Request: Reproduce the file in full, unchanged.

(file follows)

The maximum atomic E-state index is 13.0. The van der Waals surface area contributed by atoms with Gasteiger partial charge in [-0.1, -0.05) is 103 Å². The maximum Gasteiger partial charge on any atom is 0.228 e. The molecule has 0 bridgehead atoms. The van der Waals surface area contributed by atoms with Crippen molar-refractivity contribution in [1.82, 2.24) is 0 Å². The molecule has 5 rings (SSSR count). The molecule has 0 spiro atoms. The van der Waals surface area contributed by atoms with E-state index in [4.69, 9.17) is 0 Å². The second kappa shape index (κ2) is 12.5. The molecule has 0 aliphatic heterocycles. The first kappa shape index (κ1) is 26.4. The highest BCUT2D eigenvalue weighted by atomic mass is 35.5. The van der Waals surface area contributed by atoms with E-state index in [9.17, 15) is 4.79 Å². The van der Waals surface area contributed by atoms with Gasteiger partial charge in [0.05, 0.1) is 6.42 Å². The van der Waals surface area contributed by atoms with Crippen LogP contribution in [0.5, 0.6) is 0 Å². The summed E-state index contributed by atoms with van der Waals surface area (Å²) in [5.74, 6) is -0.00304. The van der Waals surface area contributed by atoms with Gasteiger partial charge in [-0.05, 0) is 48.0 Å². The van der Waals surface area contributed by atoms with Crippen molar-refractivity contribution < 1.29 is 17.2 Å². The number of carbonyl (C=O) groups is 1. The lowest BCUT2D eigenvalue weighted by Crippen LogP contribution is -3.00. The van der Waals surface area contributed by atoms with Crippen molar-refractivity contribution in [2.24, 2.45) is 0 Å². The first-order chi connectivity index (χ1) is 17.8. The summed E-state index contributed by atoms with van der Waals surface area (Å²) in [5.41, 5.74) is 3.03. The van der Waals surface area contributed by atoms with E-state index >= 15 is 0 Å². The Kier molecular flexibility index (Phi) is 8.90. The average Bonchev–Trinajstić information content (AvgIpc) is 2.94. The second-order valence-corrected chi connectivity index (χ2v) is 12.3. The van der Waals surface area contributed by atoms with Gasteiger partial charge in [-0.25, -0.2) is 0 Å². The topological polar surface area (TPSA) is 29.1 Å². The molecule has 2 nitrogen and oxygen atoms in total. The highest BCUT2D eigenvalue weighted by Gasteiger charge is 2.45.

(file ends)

The maximum atomic E-state index is 13.0. The van der Waals surface area contributed by atoms with Gasteiger partial charge in [-0.1, -0.05) is 103 Å². The maximum Gasteiger partial charge on any atom is 0.228 e. The molecule has 0 bridgehead atoms. The van der Waals surface area contributed by atoms with Crippen molar-refractivity contribution in [1.82, 2.24) is 0 Å². The molecule has 5 rings (SSSR count). The molecule has 0 spiro atoms. The van der Waals surface area contributed by atoms with E-state index in [4.69, 9.17) is 0 Å². The second kappa shape index (κ2) is 12.5. The molecule has 0 aliphatic heterocycles. The first kappa shape index (κ1) is 26.4. The highest BCUT2D eigenvalue weighted by atomic mass is 35.5. The van der Waals surface area contributed by atoms with E-state index in [9.17, 15) is 4.79 Å². The van der Waals surface area contributed by atoms with Gasteiger partial charge in [0.05, 0.1) is 6.42 Å². The van der Waals surface area contributed by atoms with Crippen LogP contribution in [0.5, 0.6) is 0 Å². The summed E-state index contributed by atoms with van der Waals surface area (Å²) in [5.74, 6) is -0.00304. The van der Waals surface area contributed by atoms with Gasteiger partial charge in [-0.05, 0) is 48.0 Å². The van der Waals surface area contributed by atoms with Crippen molar-refractivity contribution < 1.29 is 17.2 Å². The number of carbonyl (C=O) groups is 1. The lowest BCUT2D eigenvalue weighted by Crippen LogP contribution is -3.00. The van der Waals surface area contributed by atoms with Crippen molar-refractivity contribution in [2.24, 2.45) is 0 Å². The first-order chi connectivity index (χ1) is 17.8. The summed E-state index contributed by atoms with van der Waals surface area (Å²) in [5.41, 5.74) is 3.03. The van der Waals surface area contributed by atoms with E-state index >= 15 is 0 Å². The Kier molecular flexibility index (Phi) is 8.90. The average Bonchev–Trinajstić information content (AvgIpc) is 2.94. The second-order valence-corrected chi connectivity index (χ2v) is 12.3. The van der Waals surface area contributed by atoms with Gasteiger partial charge in [-0.25, -0.2) is 0 Å². The topological polar surface area (TPSA) is 29.1 Å². The molecule has 2 nitrogen and oxygen atoms in total. The highest BCUT2D eigenvalue weighted by Gasteiger charge is 2.45.